Assistive Technology for the Deaf: American Sign Language Machine Translation – Matt Huenerfauth (University of Pennsylvania)

When:
April 11, 2006 all-day
2006-04-11T00:00:00-04:00
2006-04-12T00:00:00-04:00

Abstract
A majority of deaf high school graduates in the United States have an English reading level comparable to that of a 10-year-old hearing student, and so machine translation MT software that translates English text into American Sign Language ASL animations can significantly improve these individuals access to information, communication, and services. This talk will trace the development of an English-to-ASL MT system that has made translating texts important for literacy and user-interface applications a priority. These texts include some difficult-to-translate ASL phenomena called classifier predicates that have been ignored by previous ASL MT projects. During classifier predicates, signers use special hand movements to indicate the location and movement of invisible objects representing entities under discussion in space around their bodies. Classifier predicates are frequent in ASL and are necessary for conveying many concepts. This talk will describe several new technologies that facilitate the creation of machine translation software for ASL and are compatible with recent linguistic analyses of the language. These technologies include: a multi-path machine translation architecture, a 3D visualization of the arrangement of objects under discussion, a planning-based animation generator, and a multi-channel representation of the structure of the ASL animation performance. While these design features have been prompted by the unique requirements of generating a sign language, these technologies have applications for the machine translation of written languages, the representation of other multimodal language signals, and the production of meaningful gestures by other animated virtual human characters.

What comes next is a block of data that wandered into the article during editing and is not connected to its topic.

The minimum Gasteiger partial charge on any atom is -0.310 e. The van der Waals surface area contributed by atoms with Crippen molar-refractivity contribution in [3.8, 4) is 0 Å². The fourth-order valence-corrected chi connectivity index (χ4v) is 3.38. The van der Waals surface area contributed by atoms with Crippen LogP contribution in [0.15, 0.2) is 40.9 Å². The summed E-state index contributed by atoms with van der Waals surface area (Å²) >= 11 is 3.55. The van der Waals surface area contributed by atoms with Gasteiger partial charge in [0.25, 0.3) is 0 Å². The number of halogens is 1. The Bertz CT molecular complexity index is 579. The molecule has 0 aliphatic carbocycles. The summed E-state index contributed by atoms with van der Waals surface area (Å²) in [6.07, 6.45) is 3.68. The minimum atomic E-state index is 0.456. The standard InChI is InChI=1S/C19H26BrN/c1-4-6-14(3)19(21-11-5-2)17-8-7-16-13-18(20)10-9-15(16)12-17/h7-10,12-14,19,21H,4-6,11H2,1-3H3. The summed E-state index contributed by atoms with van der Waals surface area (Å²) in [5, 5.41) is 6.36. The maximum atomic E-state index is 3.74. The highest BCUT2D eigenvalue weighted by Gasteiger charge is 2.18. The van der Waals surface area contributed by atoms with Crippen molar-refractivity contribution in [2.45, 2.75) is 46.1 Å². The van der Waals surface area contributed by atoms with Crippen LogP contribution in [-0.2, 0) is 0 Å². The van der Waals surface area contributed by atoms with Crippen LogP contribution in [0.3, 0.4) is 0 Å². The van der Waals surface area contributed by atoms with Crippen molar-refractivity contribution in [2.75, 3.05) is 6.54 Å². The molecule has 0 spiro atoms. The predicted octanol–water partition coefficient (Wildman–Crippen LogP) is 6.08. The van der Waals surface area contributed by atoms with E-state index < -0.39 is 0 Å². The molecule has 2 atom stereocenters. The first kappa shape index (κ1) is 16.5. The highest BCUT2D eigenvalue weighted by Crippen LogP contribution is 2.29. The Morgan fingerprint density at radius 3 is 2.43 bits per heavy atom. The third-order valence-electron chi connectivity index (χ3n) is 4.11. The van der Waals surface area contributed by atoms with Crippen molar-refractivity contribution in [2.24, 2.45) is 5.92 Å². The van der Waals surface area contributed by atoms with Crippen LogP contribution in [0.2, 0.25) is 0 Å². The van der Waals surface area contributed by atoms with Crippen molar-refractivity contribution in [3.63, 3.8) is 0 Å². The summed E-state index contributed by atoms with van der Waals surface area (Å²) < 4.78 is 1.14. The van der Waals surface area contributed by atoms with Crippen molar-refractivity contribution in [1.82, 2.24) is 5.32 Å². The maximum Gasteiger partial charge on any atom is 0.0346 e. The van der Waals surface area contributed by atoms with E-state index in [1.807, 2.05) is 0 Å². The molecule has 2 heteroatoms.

Johns Hopkins University

Johns Hopkins University, Whiting School of Engineering

Center for Language and Speech Processing
Hackerman 226
3400 North Charles Street, Baltimore, MD 21218-2680

Center for Language and Speech Processing